Mathematics Stack Exchange is a question and answer site for people studying math at any level and professionals in related fields. Join them; it only takes a minute:

Sign up
Here's how it works:
  1. Anybody can ask a question
  2. Anybody can answer
  3. The best answers are voted up and rise to the top

Let $u$ be a real valued harmonic function on the complex plane $\mathbb{C}$, such that \begin{equation*} u(z)\le a\big|\ln|z|\big|+b, \end{equation*} for all $z$, where $a,b$ are positive constants. Prove that $u$ is constant.

My idea: let an entire function $f=u+iv$. Then $f(z)=\sum_{n=0}^{\infty}a_n z^n$. The order of a polynomial is higher-infinity when $z\to\infty$ compared with $\ln$. But this is not a valid argument. How to prove?

share|cite|improve this question
up vote 0 down vote accepted

Let $\tilde u=\frac{u-b}{a}$, then $\tilde u(z)\le \big|\log |z|\big|$. Let $f$ an entire function, such that, $\mathrm{Re}\,f(z)=\tilde u(z)$. Then $$ \left|\mathrm{e}^{\,f(z)}\right|=\mathrm{e}^{\tilde{u}(z)}\le \mathrm{e}^{|\log |z||} =\max\big\{|z|,|z|^{-1}\big\}. $$ So if we set $g(z)=\mathrm{e}^{\,f(z)}-\mathrm{e}^{\,f(0)},$ then $g(0)=0$, and for $|z|\ge 1$, we have $$ |g(z)|=\big|\mathrm{e}^{\,f(z)}-\mathrm{e}^{\,f(0)}\big|\le \big|\mathrm{e}^{\,f(z)}\big|+ \big|\mathrm{e}^{\,f(0)}\big|\le |z|+c\le (c+1)|z|, $$ and hence $$ \left|\frac{g(z)}{z}\right|\le c+1. $$ But $g(z)/z$ is also entire, since $g(0)=0$, and as it is bounded, it has to be constant. Thus there is an $a\in\mathbb C$, such that $$ g(z)=az \,\,\Longrightarrow\,\, \mathrm{e}^{\,f(z)}-\mathrm{e}^{\,f(0)}=az \,\,\Longrightarrow\,\, \mathrm{e}^{\,f(z)}=\mathrm{e}^{\,f(0)}+az, $$ and as $\mathrm{e}^{\,f(z)}$ does not vanish, this implies that $a=0$, and hence $f$ is constant, and so is $u$.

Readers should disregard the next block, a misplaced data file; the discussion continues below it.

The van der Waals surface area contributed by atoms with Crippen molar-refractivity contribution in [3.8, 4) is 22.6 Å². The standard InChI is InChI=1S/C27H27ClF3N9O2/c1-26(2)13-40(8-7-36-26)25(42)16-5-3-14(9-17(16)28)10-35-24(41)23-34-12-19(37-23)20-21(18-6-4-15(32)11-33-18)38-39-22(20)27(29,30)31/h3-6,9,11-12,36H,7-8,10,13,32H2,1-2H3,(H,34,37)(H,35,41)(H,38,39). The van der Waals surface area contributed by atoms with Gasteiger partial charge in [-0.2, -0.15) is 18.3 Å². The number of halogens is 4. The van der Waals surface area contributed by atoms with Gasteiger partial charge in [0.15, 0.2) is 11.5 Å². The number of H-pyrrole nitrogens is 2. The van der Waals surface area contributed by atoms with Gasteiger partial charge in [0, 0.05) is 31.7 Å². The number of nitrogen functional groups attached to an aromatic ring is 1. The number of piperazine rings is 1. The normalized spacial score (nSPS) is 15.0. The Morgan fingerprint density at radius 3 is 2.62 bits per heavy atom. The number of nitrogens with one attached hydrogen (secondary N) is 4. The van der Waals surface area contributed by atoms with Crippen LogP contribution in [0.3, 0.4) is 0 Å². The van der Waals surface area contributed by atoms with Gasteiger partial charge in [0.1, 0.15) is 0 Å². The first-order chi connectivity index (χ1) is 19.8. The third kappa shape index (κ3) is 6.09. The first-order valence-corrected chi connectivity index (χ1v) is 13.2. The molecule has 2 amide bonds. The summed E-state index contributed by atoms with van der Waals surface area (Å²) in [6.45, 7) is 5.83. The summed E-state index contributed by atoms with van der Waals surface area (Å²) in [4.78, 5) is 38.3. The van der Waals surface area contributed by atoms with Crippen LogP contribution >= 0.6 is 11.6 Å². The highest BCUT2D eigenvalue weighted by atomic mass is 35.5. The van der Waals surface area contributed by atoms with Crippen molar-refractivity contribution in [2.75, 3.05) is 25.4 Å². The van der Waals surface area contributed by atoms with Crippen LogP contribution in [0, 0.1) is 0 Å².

share|cite|improve this answer

Your Answer


By posting your answer, you agree to the privacy policy and terms of service.

Not the answer you're looking for? Browse other questions tagged or ask your own question.